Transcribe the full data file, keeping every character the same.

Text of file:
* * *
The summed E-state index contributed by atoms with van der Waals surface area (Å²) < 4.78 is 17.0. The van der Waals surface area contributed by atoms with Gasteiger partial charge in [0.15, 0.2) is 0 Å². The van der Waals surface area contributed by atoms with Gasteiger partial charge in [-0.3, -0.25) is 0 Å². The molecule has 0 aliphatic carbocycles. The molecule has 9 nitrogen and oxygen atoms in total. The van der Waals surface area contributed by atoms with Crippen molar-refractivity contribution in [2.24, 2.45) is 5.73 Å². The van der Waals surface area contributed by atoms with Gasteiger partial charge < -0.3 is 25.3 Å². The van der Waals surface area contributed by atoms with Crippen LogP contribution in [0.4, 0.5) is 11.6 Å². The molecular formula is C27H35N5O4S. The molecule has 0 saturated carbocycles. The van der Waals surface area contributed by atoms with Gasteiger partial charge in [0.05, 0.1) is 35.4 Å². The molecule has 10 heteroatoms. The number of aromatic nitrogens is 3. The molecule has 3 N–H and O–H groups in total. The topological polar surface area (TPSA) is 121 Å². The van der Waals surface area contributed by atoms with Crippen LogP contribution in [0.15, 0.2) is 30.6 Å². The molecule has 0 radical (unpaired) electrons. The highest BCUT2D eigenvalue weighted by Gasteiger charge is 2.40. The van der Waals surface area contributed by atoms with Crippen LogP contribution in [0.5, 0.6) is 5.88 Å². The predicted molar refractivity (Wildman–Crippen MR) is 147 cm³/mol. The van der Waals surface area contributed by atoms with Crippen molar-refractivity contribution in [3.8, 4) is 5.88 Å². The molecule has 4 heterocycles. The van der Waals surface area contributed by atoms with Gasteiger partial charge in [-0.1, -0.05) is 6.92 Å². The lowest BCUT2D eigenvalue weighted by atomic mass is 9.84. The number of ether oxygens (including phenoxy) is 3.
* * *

The summed E-state index contributed by atoms with van der Waals surface area (Å²) < 4.78 is 17.0. The van der Waals surface area contributed by atoms with Gasteiger partial charge in [0.15, 0.2) is 0 Å². The van der Waals surface area contributed by atoms with Gasteiger partial charge in [-0.3, -0.25) is 0 Å². The molecule has 0 aliphatic carbocycles. The molecule has 9 nitrogen and oxygen atoms in total. The van der Waals surface area contributed by atoms with Crippen molar-refractivity contribution in [2.24, 2.45) is 5.73 Å². The van der Waals surface area contributed by atoms with Gasteiger partial charge < -0.3 is 25.3 Å². The van der Waals surface area contributed by atoms with Crippen LogP contribution in [0.4, 0.5) is 11.6 Å². The molecular formula is C27H35N5O4S. The molecule has 0 saturated carbocycles. The van der Waals surface area contributed by atoms with Gasteiger partial charge in [0.05, 0.1) is 35.4 Å². The molecule has 10 heteroatoms. The number of aromatic nitrogens is 3. The molecule has 3 N–H and O–H groups in total. The topological polar surface area (TPSA) is 121 Å². The van der Waals surface area contributed by atoms with Crippen LogP contribution in [0.15, 0.2) is 30.6 Å². The molecule has 0 radical (unpaired) electrons. The highest BCUT2D eigenvalue weighted by Gasteiger charge is 2.40. The van der Waals surface area contributed by atoms with Crippen LogP contribution in [0.5, 0.6) is 5.88 Å². The predicted molar refractivity (Wildman–Crippen MR) is 147 cm³/mol. The van der Waals surface area contributed by atoms with Crippen molar-refractivity contribution in [3.8, 4) is 5.88 Å². The molecule has 4 heterocycles. The van der Waals surface area contributed by atoms with Gasteiger partial charge in [-0.1, -0.05) is 6.92 Å². The lowest BCUT2D eigenvalue weighted by atomic mass is 9.84. The number of ether oxygens (including phenoxy) is 3.